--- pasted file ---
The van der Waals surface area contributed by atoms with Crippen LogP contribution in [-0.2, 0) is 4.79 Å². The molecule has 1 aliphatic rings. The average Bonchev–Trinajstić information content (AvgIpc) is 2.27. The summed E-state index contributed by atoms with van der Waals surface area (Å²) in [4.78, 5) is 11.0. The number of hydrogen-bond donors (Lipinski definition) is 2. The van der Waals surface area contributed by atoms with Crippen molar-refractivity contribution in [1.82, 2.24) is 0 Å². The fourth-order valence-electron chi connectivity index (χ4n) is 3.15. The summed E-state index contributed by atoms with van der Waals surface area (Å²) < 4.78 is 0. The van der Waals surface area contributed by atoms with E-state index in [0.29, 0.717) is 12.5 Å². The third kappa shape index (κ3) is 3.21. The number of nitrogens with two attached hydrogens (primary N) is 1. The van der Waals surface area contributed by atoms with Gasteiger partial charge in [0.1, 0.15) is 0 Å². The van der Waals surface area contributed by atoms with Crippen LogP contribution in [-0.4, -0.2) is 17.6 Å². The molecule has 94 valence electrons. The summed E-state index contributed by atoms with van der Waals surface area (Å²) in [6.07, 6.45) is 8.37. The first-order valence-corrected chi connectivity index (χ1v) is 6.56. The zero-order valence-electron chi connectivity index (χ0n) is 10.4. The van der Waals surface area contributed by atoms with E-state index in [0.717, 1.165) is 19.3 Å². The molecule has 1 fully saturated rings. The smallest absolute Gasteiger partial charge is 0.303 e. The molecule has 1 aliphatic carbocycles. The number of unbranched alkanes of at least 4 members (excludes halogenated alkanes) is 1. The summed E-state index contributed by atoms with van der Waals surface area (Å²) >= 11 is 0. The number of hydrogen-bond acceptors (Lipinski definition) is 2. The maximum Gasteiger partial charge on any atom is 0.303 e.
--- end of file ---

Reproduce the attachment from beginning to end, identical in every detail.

The van der Waals surface area contributed by atoms with Crippen LogP contribution in [-0.2, 0) is 4.79 Å². The molecule has 1 aliphatic rings. The average Bonchev–Trinajstić information content (AvgIpc) is 2.27. The summed E-state index contributed by atoms with van der Waals surface area (Å²) in [4.78, 5) is 11.0. The number of hydrogen-bond donors (Lipinski definition) is 2. The van der Waals surface area contributed by atoms with Crippen molar-refractivity contribution in [1.82, 2.24) is 0 Å². The fourth-order valence-electron chi connectivity index (χ4n) is 3.15. The summed E-state index contributed by atoms with van der Waals surface area (Å²) < 4.78 is 0. The van der Waals surface area contributed by atoms with E-state index in [0.29, 0.717) is 12.5 Å². The third kappa shape index (κ3) is 3.21. The number of nitrogens with two attached hydrogens (primary N) is 1. The van der Waals surface area contributed by atoms with Gasteiger partial charge in [0.1, 0.15) is 0 Å². The van der Waals surface area contributed by atoms with Crippen LogP contribution in [-0.4, -0.2) is 17.6 Å². The molecule has 94 valence electrons. The summed E-state index contributed by atoms with van der Waals surface area (Å²) in [6.07, 6.45) is 8.37. The first-order valence-corrected chi connectivity index (χ1v) is 6.56. The zero-order valence-electron chi connectivity index (χ0n) is 10.4. The van der Waals surface area contributed by atoms with E-state index in [0.717, 1.165) is 19.3 Å². The molecule has 1 fully saturated rings. The smallest absolute Gasteiger partial charge is 0.303 e. The molecule has 1 aliphatic carbocycles. The number of unbranched alkanes of at least 4 members (excludes halogenated alkanes) is 1. The summed E-state index contributed by atoms with van der Waals surface area (Å²) >= 11 is 0. The number of hydrogen-bond acceptors (Lipinski definition) is 2. The maximum Gasteiger partial charge on any atom is 0.303 e.